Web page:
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Potassium chloride

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Potassium chloride
Other names
3D model (JSmol)
ECHA InfoCard 100.028.374 Edit this at Wikidata
E number E508 (acidity regulators, ...)
RTECS number
  • TS8050000
  • InChI=1S/ClH.K/h1H;/q;+1/p-1 checkY
  • InChI=1/ClH.K/h1H;/q;+1/p-1
  • [Cl-].[K+]
Molar mass 74.555 g·mol−1
Appearance white crystalline solid
Odor odorless
Density 1.984 g/cm3
Melting point 770 °C (1,420 °F; 1,040 K)
Boiling point 1,420 °C (2,590 °F; 1,690 K)
27.77 g/100mL (0 °C)
33.97 g/100mL (20 °C)
54.02 g/100mL (100 °C)
Solubility Soluble in glycerol, alkalies
Slightly soluble in alcohol Insoluble in ether[1]
Solubility in ethanol 0.288 g/L (25 °C)[2]
Acidity (pKa) ~7
−39.0·10−6 cm3/mol
1.4902 (589 nm)
face centered cubic
Fm3m, No. 225
a = 629.2 pm[3]
Octahedral (K+)
Octahedral (Cl)
83 J·mol−1·K−1[4]
−436 kJ·mol−1[4]
A12BA01 (WHO) B05XA01 (WHO)
Oral, IV, IM
Kidney: 90%; Fecal: 10%[5]
NFPA 704 (fire diamond)
NFPA 704 four-colored diamondHealth 1: Exposure would cause irritation but only minor residual injury. E.g. turpentineFlammability 0: Will not burn. E.g. waterInstability 0: Normally stable, even under fire exposure conditions, and is not reactive with water. E.g. liquid nitrogenSpecial hazards (white): no code
Flash point Non-flammable
Lethal dose or concentration (LD, LC):
2600 mg/kg (oral, rat)[6]
Safety data sheet (SDS) ICSC 1450
Related compounds
Other anions
Potassium fluoride
Potassium bromide
Potassium iodide
Other cations
Lithium chloride
Sodium chloride
Rubidium chloride
Caesium chloride
Ammonium chloride
Related compounds
Potassium hypochlorite
Potassium chlorite
Potassium chlorate
Potassium perchlorate
Except where otherwise noted, data are given for materials in their standard state (at 25 °C [77 °F], 100 kPa).
☒N verify (what is checkY☒N ?)

Potassium chloride (KCl, or potassium salt) is a metal halide salt composed of potassium and chlorine. It is odorless and has a white or colorless vitreous crystal appearance. The solid dissolves readily in water, and its solutions have a salt-like taste. Potassium chloride can be obtained from ancient dried lake deposits.[7] KCl is used as a fertilizer,[8] in medicine, in scientific applications, domestic water softeners (as a substitute for sodium chloride salt), and in food processing, where it may be known as E number additive E508.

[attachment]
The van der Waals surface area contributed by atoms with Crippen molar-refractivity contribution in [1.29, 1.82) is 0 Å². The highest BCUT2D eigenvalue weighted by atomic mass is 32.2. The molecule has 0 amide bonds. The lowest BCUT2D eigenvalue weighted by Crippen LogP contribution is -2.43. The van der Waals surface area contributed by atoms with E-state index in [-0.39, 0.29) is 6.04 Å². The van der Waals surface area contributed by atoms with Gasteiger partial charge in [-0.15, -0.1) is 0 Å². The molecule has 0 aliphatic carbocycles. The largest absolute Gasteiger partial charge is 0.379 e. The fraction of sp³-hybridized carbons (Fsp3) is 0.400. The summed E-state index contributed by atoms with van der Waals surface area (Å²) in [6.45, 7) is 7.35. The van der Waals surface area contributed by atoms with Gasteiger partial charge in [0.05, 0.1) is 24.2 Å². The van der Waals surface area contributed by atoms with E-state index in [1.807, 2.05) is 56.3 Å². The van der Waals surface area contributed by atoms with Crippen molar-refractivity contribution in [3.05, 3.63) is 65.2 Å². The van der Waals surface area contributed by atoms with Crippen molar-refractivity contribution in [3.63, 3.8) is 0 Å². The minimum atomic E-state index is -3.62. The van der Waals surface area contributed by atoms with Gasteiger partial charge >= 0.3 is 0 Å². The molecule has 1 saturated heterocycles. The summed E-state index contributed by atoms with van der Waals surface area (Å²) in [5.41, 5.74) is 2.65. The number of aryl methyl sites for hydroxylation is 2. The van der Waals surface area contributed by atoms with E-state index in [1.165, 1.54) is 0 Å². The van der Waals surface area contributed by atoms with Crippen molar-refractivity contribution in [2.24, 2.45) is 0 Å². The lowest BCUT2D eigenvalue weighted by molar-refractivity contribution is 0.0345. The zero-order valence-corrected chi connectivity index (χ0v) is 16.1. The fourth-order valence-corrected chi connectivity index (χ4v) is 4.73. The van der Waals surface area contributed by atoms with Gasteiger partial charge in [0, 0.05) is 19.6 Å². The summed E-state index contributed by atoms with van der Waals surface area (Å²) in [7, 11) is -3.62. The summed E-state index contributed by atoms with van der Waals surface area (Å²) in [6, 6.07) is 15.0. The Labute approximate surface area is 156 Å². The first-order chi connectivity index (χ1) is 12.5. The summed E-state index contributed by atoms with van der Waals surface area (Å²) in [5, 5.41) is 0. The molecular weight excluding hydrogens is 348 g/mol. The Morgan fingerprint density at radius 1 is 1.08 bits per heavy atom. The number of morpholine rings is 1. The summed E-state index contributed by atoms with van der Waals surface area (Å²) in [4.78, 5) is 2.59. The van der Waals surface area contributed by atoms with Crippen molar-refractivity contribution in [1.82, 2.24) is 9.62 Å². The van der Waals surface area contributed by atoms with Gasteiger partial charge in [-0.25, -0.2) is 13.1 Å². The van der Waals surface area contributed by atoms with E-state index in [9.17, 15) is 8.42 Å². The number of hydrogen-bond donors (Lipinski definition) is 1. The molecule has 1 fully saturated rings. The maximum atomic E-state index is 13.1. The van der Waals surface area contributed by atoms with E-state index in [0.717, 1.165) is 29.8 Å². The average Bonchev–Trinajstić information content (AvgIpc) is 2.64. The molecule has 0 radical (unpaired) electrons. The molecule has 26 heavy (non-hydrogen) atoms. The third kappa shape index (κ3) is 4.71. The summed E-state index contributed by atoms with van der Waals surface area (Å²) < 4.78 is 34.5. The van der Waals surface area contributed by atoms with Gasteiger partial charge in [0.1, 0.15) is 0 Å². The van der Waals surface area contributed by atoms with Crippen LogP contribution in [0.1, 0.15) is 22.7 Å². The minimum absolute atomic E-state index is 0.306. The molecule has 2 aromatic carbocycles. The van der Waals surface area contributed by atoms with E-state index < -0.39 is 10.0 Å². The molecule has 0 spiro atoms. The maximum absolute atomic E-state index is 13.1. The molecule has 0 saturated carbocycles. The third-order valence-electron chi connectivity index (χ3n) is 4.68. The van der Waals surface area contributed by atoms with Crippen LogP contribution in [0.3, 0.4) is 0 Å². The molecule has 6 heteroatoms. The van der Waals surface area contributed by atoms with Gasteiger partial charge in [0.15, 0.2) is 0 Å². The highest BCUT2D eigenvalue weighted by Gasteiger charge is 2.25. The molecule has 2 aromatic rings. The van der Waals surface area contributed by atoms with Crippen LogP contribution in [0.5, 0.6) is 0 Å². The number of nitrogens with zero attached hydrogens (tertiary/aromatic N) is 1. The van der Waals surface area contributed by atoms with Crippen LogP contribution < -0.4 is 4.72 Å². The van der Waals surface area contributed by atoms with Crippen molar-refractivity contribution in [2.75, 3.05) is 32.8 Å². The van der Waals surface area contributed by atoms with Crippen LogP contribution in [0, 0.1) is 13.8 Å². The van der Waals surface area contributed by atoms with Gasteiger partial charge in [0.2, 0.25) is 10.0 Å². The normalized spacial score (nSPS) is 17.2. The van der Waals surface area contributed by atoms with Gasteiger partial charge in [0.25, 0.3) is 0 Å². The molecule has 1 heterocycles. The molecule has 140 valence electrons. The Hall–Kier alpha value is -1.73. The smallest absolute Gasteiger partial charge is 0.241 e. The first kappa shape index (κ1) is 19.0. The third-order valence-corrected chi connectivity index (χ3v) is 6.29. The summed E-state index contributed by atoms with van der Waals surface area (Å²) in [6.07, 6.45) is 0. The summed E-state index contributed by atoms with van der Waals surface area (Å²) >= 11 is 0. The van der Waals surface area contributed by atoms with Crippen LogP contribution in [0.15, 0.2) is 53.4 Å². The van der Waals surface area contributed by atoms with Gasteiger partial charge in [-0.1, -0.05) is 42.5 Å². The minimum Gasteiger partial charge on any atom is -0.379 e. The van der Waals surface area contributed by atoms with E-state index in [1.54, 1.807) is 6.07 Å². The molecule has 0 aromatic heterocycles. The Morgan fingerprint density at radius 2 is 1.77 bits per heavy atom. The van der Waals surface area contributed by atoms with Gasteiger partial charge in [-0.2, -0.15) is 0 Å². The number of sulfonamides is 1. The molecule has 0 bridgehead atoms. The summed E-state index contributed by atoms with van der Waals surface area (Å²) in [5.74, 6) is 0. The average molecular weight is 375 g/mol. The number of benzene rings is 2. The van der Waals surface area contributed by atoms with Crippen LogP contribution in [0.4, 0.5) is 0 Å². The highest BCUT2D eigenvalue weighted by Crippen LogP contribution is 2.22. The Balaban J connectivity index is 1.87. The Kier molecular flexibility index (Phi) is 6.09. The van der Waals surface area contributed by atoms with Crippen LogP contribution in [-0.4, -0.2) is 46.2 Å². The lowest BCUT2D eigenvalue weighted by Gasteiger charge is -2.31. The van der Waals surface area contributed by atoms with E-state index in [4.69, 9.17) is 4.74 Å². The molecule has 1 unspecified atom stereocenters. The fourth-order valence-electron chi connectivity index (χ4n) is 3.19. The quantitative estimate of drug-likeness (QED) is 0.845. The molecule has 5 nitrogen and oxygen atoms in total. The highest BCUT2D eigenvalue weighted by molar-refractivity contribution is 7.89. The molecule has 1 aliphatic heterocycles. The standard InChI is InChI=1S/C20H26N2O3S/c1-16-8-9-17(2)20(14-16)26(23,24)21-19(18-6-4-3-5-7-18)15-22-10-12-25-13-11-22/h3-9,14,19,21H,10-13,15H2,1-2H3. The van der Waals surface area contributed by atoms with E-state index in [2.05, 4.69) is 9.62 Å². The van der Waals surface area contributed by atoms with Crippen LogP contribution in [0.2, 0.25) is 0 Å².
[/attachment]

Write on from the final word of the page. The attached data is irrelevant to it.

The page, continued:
It occurs naturally as the mineral sylvite, which is named after salt's historical designations sal degistivum Sylvii and sal febrifugum Sylvii,[9] and in combination with sodium chloride as sylvinite.[10]



The majority of the potassium chloride produced is used for making fertilizer, called potash, since the growth of many plants is limited by potassium availability. Potassium chloride sold as fertilizer is known as muriate of potash. The vast majority of potash fertilizer worldwide is sold as muriate of potash.[citation needed]

Potassium chloride, compacted, fertilizer grade.

Medical use[edit]

Potassium is vital in the human body, and potassium chloride by mouth is the common means to treat low blood potassium, although it can also be given intravenously. It is on the World Health Organization's List of Essential Medicines.[11] Overdose causes hyperkalemia which can disrupt cell signaling to the extent that the heart will stop, reversibly in the case of some open heart surgeries.

Culinary use[edit]

Potassium chloride can be used as a salt substitute for food, but due to its weak, bitter, unsalty flavor, it is often mixed with ordinary table salt (sodium chloride) to improve the taste, to form low sodium salt. The addition of 1 ppm of thaumatin considerably reduces this bitterness.[12] Complaints of bitterness or a chemical or metallic taste are also reported with potassium chloride used in food.[13]


In the United States, potassium chloride is used as the final drug in the three injection sequence of lethal injection as a form of capital punishment. It induces cardiac arrest, ultimately killing the inmate.[14]


As a chemical feedstock, the salt is used for the manufacture of potassium hydroxide and potassium metal. It is also used in medicine, lethal injections, scientific applications, food processing, soaps, and as a sodium-free substitute for table salt for people concerned about the health effects of sodium.

It is used as a supplement in animal feed to boost the potassium level in the feed. As an added benefit, it is known to increase milk production.

It is sometimes used in solution as a completion fluid in petroleum and natural gas operations, as well as being an alternative to sodium chloride in household water softener units.

Glass manufacturers use granular potash as a flux, lowering the temperature at which a mixture melts. Because potash imparts excellent clarity to glass, it is commonly used in eyeglasses, glassware, televisions, and computer monitors.